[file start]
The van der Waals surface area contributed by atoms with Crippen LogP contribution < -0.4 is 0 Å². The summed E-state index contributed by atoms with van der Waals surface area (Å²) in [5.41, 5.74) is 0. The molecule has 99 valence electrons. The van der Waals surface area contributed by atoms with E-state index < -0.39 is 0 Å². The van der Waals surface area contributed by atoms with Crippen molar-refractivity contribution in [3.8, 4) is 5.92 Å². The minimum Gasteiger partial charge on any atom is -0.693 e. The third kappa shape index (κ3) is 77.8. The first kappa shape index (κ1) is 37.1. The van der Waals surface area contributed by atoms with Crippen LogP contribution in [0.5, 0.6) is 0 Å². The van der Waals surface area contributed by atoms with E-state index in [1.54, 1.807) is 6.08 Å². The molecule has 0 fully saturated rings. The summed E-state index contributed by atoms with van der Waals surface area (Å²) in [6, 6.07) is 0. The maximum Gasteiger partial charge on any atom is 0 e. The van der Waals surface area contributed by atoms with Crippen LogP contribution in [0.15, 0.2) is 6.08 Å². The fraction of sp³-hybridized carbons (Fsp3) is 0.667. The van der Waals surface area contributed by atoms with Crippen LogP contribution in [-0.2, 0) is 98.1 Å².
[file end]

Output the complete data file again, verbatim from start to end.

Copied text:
The van der Waals surface area contributed by atoms with Crippen LogP contribution < -0.4 is 0 Å². The summed E-state index contributed by atoms with van der Waals surface area (Å²) in [5.41, 5.74) is 0. The molecule has 99 valence electrons. The van der Waals surface area contributed by atoms with E-state index < -0.39 is 0 Å². The van der Waals surface area contributed by atoms with Crippen molar-refractivity contribution in [3.8, 4) is 5.92 Å². The minimum Gasteiger partial charge on any atom is -0.693 e. The third kappa shape index (κ3) is 77.8. The first kappa shape index (κ1) is 37.1. The van der Waals surface area contributed by atoms with Crippen LogP contribution in [0.5, 0.6) is 0 Å². The van der Waals surface area contributed by atoms with E-state index in [1.54, 1.807) is 6.08 Å². The molecule has 0 fully saturated rings. The summed E-state index contributed by atoms with van der Waals surface area (Å²) in [6, 6.07) is 0. The maximum Gasteiger partial charge on any atom is 0 e. The van der Waals surface area contributed by atoms with Crippen LogP contribution in [0.15, 0.2) is 6.08 Å². The fraction of sp³-hybridized carbons (Fsp3) is 0.667. The van der Waals surface area contributed by atoms with Crippen LogP contribution in [-0.2, 0) is 98.1 Å².